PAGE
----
transforming communities through charitable investment

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This year’s World Health Day focuses on vector-borne diseases, which includes Malaria and Yellow Fever. Over 1 billion people infected and 1 million deaths is unacceptable.

Here are 10 reasons that we think need to be on the list of priorities for leaders in charge of health economies in high risk areas around the world:

  1. View good and basic healthcare as a fundamental and basic human right for every person
  2. Pump resources into their healthcare economy that makes health and social care more physically accessible, especially for poor people who live in isolated, hard to reach and rural areas
  3. Improve the quality in health education for communities so that they can better manage diseases such as malaria, which may be treatable or avoidable with simple measures
  4. Support programmes and initiatives that involve local leaders and communities, civil society organisations, businesses and the government, stimulating debate and prioritising prevention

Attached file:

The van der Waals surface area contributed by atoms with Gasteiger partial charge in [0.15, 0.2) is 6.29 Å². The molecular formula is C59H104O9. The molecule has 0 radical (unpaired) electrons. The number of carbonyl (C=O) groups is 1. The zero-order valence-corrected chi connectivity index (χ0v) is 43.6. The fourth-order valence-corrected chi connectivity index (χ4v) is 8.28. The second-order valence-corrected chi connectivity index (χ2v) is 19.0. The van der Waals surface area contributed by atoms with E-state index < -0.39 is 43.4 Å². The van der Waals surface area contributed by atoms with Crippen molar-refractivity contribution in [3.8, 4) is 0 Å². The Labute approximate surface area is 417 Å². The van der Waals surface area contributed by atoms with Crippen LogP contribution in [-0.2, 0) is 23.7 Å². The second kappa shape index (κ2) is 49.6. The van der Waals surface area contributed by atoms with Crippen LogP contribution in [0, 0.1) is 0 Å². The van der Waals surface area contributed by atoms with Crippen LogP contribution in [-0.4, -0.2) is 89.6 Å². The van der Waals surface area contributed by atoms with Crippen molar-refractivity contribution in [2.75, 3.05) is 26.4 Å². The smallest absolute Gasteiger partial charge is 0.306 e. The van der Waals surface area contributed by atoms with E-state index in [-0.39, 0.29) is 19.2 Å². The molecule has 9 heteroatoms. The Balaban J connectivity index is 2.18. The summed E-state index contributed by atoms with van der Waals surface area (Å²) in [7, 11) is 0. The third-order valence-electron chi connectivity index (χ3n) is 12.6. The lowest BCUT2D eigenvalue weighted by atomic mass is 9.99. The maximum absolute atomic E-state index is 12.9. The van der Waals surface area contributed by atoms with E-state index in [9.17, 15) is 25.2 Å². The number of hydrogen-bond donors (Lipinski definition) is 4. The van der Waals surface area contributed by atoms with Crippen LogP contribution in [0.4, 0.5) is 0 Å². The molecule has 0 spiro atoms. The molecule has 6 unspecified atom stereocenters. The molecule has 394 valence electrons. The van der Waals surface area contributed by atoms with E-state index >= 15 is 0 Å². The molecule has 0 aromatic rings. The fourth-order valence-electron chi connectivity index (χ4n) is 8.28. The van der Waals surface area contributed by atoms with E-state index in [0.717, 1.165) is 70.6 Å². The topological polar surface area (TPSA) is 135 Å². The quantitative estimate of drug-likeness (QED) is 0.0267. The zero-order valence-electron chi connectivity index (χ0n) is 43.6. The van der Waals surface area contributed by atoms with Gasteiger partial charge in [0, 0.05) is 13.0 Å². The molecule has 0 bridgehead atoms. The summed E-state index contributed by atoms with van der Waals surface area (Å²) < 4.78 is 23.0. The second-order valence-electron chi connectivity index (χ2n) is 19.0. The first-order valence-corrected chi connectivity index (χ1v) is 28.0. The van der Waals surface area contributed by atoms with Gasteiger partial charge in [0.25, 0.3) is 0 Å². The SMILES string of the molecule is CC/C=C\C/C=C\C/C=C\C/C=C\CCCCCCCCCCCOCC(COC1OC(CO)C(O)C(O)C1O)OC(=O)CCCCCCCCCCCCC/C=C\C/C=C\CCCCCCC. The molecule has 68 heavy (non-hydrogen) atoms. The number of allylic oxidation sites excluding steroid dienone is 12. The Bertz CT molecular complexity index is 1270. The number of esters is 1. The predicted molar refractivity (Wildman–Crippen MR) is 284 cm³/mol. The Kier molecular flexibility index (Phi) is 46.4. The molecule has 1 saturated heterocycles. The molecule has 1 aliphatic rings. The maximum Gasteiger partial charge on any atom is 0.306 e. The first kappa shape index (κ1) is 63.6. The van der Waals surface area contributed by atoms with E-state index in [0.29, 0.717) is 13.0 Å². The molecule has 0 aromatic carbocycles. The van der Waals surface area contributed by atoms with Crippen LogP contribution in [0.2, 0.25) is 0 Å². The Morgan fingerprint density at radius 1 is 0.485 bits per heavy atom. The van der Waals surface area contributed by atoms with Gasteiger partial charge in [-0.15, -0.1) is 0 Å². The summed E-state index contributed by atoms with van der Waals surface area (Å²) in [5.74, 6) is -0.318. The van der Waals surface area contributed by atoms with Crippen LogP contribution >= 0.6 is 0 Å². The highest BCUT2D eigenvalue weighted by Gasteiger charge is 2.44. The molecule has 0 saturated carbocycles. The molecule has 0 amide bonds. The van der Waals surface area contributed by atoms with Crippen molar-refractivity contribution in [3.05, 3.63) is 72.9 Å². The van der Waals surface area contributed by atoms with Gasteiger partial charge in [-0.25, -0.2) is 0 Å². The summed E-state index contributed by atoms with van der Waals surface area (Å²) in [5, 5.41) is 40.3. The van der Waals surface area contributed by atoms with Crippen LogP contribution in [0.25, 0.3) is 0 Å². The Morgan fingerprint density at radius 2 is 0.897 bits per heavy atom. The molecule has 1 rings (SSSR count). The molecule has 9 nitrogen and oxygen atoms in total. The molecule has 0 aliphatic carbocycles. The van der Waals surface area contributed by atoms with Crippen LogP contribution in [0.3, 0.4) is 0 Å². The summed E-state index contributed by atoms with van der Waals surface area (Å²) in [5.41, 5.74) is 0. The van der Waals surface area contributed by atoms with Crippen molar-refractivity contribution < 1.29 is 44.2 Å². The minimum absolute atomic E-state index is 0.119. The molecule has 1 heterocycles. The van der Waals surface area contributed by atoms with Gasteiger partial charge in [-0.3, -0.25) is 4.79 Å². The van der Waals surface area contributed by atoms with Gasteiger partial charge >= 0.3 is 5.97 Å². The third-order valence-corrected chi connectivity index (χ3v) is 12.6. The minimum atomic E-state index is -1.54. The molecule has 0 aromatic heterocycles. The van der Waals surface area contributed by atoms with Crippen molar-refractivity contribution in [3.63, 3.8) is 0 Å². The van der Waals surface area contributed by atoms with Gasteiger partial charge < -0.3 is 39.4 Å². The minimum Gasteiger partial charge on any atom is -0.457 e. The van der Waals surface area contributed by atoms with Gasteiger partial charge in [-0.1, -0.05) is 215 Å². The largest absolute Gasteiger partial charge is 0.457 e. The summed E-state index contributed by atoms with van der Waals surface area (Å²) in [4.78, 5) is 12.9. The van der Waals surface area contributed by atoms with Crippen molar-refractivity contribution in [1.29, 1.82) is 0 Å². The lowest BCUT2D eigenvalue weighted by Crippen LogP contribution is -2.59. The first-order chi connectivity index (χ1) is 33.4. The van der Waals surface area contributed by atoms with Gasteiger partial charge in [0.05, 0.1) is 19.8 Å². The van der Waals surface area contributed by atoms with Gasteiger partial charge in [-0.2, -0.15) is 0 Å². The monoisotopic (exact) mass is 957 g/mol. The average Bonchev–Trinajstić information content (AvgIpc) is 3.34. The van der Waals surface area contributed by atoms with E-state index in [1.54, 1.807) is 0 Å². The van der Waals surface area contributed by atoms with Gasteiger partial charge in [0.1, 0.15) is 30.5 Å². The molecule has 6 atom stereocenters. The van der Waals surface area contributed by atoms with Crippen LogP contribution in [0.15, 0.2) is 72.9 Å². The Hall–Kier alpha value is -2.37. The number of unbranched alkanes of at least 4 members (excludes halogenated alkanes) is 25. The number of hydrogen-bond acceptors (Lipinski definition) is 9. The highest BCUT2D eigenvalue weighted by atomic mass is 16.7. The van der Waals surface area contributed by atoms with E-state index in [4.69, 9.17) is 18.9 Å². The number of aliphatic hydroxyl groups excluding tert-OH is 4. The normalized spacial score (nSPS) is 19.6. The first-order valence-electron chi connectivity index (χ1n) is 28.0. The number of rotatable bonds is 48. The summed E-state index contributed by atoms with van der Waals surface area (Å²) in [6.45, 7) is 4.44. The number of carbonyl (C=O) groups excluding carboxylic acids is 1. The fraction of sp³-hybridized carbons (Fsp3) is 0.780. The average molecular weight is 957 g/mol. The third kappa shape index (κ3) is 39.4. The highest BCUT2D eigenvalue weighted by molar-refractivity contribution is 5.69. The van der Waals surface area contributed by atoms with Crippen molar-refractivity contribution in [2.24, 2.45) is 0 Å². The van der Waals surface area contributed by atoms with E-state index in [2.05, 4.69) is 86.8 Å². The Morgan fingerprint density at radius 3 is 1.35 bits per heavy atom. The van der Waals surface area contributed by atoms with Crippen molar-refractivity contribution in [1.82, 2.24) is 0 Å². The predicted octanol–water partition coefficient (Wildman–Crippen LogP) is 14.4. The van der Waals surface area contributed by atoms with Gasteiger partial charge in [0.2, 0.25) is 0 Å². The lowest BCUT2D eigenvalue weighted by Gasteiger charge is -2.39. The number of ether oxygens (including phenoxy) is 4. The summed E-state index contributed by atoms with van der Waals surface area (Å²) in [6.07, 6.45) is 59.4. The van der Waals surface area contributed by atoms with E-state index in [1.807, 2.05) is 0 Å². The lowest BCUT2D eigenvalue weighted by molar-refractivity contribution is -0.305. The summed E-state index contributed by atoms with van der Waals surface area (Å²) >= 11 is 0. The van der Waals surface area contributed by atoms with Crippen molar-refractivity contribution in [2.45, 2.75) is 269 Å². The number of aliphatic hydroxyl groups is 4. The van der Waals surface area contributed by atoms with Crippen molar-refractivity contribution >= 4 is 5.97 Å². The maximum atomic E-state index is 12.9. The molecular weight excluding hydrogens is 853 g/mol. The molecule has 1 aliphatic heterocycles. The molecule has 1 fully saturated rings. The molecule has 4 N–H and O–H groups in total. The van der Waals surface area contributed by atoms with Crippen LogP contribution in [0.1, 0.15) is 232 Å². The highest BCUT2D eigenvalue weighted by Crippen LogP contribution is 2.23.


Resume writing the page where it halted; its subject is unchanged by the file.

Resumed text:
5. Promote innovation in health management to trial new solutions in tackling the issue of avoidable conditions
  6. Adopt an integrated view to solving the problems associated with diseases such as Malaria, Lyme disease and Dengue Fever – a holistic view of issues concerning poverty, education, loss of livelihoods, geography and environment, sanitation, deforestation and loss of bio-diversity, and poor housing – can all contribute
  7. Raise the level of awareness and self education on all health related matters, and then step up to the plate in leading to make the greatest impact that can be made to people exposed to the risks
  8. Work closely with funders and civil society organisations to conduct needs assessments, share learning, and measure impact
  9. Inspire other leaders, at micro and macro levels, to make this a priority in their own agendas and policy frameworks
  10. Celebrate and shout about achieving successful outcomes in managing the risks and saving lives!

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